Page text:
As you probably have seen I recently visited Heron Island on a swimming holiday, as part of this we had 2 coaching sessions with former olympic medallist turned coach Graham Brewer. Here are the top 4 things that I took away from my time with Graham, which I hadn’t focused on before….
Open Water Swimming Tips
Prior to going to Heron Island I was breathing every 5 strokes. My thinking was that the less I take my head out of the water the faster I will be (this is partly because a friend of mine likened my breathing to taking minutes rather than seconds!). Graham talked a lot about breathing and these 2 things really struck me as fantastic for my open water swimming tips…
a) Breathe more not less
This seemed a bit odd initially as I thought it would make me slower, but I realised that I was struggling and getting more out of breath after I switched from wearing a snorkel mask to goggles in August. I thought it was just getting used to it, but I realise now that I wasn’t taking in or exhaling enough air. Graham talked about the air circulating regularly in your lungs. He himself does 1 breath/stroke, stroke, 1 breath/stroke repeated again, then 4 strokes no breath then repeat it all again. Sometimes he doesn’t actually take a breath, but may breathe out. It was a bit of a revolution to me, I kind of thought that there was only 1 way…. I now am breathing every 3 strokes and speeding along!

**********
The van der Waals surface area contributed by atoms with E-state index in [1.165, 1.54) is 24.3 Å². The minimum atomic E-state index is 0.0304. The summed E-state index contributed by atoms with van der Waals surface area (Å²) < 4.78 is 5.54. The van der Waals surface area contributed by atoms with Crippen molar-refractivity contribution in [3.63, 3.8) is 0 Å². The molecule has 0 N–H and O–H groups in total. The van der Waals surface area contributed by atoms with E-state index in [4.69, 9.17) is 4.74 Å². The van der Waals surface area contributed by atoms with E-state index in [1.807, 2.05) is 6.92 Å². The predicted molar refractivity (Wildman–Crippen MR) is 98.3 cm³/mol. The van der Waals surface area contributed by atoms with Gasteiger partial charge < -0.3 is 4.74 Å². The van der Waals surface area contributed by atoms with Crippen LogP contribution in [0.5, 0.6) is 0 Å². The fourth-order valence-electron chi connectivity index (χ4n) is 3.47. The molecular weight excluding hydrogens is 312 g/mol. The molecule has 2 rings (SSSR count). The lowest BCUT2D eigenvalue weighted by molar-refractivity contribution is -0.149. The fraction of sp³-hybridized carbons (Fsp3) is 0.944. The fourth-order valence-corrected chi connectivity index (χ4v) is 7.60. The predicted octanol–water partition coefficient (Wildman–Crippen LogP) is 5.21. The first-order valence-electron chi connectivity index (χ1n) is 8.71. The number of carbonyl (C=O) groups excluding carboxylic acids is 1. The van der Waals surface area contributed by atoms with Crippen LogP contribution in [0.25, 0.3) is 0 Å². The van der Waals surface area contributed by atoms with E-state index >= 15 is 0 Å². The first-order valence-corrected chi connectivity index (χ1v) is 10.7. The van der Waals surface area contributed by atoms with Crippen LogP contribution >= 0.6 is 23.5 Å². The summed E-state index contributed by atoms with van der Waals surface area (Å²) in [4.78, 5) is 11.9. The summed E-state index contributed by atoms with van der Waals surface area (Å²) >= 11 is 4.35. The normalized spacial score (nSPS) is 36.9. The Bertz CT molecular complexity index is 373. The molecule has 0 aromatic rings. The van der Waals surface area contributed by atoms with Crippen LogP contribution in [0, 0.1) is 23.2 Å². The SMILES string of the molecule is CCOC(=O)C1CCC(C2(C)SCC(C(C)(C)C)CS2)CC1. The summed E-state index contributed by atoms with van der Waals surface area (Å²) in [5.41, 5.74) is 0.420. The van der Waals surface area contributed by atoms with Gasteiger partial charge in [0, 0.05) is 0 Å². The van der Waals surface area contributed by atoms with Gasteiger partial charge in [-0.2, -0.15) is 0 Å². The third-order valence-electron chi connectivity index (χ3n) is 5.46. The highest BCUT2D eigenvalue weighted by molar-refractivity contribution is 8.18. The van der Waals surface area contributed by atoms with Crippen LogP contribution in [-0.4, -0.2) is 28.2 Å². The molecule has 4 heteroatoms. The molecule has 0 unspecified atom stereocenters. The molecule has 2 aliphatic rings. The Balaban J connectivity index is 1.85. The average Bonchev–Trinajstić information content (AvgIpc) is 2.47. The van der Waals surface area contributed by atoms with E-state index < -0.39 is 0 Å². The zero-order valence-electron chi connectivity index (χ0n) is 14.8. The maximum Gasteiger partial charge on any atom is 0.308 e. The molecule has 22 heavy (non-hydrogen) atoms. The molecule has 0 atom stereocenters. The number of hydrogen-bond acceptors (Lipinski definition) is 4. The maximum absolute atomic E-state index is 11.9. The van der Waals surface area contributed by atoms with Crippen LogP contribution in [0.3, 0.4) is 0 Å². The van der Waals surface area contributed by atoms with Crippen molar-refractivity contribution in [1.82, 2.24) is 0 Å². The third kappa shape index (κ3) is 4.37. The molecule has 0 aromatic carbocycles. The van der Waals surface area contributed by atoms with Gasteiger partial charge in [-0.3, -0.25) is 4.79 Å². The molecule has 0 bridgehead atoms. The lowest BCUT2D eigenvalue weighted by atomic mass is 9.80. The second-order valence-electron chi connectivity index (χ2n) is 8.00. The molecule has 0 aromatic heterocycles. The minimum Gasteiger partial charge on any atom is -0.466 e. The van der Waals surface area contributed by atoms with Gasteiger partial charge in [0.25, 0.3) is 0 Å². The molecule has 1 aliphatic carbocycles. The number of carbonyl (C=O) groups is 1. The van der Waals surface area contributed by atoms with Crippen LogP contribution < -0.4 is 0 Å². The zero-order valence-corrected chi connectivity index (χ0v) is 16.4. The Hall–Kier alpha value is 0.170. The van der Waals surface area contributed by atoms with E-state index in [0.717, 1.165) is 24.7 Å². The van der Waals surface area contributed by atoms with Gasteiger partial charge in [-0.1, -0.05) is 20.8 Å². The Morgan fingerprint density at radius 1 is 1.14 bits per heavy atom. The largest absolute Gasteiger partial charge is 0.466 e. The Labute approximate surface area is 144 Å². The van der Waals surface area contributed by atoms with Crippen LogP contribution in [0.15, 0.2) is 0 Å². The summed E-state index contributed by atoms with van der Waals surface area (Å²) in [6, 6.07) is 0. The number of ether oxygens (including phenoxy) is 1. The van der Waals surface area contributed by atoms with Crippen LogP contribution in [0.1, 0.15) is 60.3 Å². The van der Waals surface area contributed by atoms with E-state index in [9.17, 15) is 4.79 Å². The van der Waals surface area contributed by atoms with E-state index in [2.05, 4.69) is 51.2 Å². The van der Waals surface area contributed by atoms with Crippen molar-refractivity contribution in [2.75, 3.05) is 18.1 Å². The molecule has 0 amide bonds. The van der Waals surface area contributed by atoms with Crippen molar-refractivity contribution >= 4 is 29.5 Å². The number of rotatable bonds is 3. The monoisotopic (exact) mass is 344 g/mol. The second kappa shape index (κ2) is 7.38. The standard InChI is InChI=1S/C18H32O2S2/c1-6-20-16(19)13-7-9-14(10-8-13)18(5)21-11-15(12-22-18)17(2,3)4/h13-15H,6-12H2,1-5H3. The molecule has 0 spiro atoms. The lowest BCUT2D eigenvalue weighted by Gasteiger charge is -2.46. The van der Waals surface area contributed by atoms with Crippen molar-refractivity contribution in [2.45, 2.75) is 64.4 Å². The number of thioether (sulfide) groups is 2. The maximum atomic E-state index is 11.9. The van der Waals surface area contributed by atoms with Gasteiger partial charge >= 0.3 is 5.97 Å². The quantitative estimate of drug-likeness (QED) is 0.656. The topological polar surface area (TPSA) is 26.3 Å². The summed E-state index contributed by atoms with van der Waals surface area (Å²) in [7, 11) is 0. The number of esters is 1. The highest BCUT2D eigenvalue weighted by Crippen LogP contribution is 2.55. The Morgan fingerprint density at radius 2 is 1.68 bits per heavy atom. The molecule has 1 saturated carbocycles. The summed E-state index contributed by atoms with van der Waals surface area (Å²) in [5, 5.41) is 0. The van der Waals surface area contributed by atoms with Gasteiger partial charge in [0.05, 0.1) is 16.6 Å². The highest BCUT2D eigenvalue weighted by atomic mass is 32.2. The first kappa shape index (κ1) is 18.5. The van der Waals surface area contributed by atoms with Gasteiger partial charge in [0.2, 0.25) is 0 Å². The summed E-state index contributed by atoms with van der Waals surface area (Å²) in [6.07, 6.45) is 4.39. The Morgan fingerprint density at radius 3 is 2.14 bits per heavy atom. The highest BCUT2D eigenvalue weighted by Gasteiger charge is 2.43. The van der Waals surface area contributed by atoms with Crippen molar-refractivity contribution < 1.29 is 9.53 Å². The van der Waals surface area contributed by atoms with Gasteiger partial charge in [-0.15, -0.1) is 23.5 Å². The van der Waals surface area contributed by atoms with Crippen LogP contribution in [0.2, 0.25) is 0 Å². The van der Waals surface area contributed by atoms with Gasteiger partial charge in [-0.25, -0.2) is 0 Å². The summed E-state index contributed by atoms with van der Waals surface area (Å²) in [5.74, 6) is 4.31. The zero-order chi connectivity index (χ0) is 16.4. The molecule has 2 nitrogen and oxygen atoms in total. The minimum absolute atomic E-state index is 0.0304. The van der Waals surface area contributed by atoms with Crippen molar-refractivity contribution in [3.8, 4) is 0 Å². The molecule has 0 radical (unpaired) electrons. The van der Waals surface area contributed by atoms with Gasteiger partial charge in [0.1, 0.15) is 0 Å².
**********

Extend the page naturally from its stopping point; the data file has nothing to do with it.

b) Hold your breath
Buoyancy was a big topic that Graham talked about in his open water swimming tips, one way to achieve this is to hold your breath. Rather than breathing out as soon as you have taken a breath hold it for a stroke or 2 then breathe out. This gives your body more buoyancy as there is more air in your longs and therefore the swimming will be easier. PS easier to say than to do…
To bring your arm over into the next stroke, shrug your shoulder. This forces your arm up and over and gives you the lift to leverage the next stroke. Graham said if your shoulders aren’t aching after swimming you aren’t doing it right – my shoulders didn’t really ache until I did this….. oops
Previous open water swimming tips I’ve read and been told haven’t really focused on how much you should be rotating your body when you swim. Or maybe I wasn’t listening… But basically, your head doesn’t really turn that much it is your body/shoulders turning from side to side as you take each stroke that allows you to breathe.
Where your head is in the water can slow you down, because you need to be as balanced as possible to glide through the water.
The front of your head should be in the water up to about where your swim cap is and your neck shouldn’t have any wrinkles in it. Wrinkled neck means that you are raising your head which isn’t good for your balance or back!
Hopefully these basic tips will help you improve your swimming. I’ll cover more of what I learnt with Graham in future blog posts.
Ps I wore my Shark poncho towel while I wrote this 🙂